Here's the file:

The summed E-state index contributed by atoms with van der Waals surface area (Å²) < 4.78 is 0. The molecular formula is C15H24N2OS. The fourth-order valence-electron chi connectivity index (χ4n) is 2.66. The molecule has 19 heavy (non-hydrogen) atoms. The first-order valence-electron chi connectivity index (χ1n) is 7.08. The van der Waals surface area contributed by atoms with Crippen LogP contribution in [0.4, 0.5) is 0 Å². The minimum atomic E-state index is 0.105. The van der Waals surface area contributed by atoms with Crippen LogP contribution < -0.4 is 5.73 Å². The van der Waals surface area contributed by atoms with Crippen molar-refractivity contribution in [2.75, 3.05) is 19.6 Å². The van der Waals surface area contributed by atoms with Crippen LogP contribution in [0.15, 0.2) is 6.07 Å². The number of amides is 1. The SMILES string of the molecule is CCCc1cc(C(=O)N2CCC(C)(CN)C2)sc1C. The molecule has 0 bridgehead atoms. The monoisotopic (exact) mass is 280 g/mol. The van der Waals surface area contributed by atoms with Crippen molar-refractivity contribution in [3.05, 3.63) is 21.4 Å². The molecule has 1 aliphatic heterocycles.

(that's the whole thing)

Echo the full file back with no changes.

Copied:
The summed E-state index contributed by atoms with van der Waals surface area (Å²) < 4.78 is 0. The molecular formula is C15H24N2OS. The fourth-order valence-electron chi connectivity index (χ4n) is 2.66. The molecule has 19 heavy (non-hydrogen) atoms. The first-order valence-electron chi connectivity index (χ1n) is 7.08. The van der Waals surface area contributed by atoms with Crippen LogP contribution in [0.4, 0.5) is 0 Å². The minimum atomic E-state index is 0.105. The van der Waals surface area contributed by atoms with Crippen LogP contribution < -0.4 is 5.73 Å². The van der Waals surface area contributed by atoms with Crippen molar-refractivity contribution in [2.75, 3.05) is 19.6 Å². The van der Waals surface area contributed by atoms with Crippen LogP contribution in [0.15, 0.2) is 6.07 Å². The number of amides is 1. The SMILES string of the molecule is CCCc1cc(C(=O)N2CCC(C)(CN)C2)sc1C. The molecule has 0 bridgehead atoms. The monoisotopic (exact) mass is 280 g/mol. The van der Waals surface area contributed by atoms with Crippen molar-refractivity contribution in [3.05, 3.63) is 21.4 Å². The molecule has 1 aliphatic heterocycles.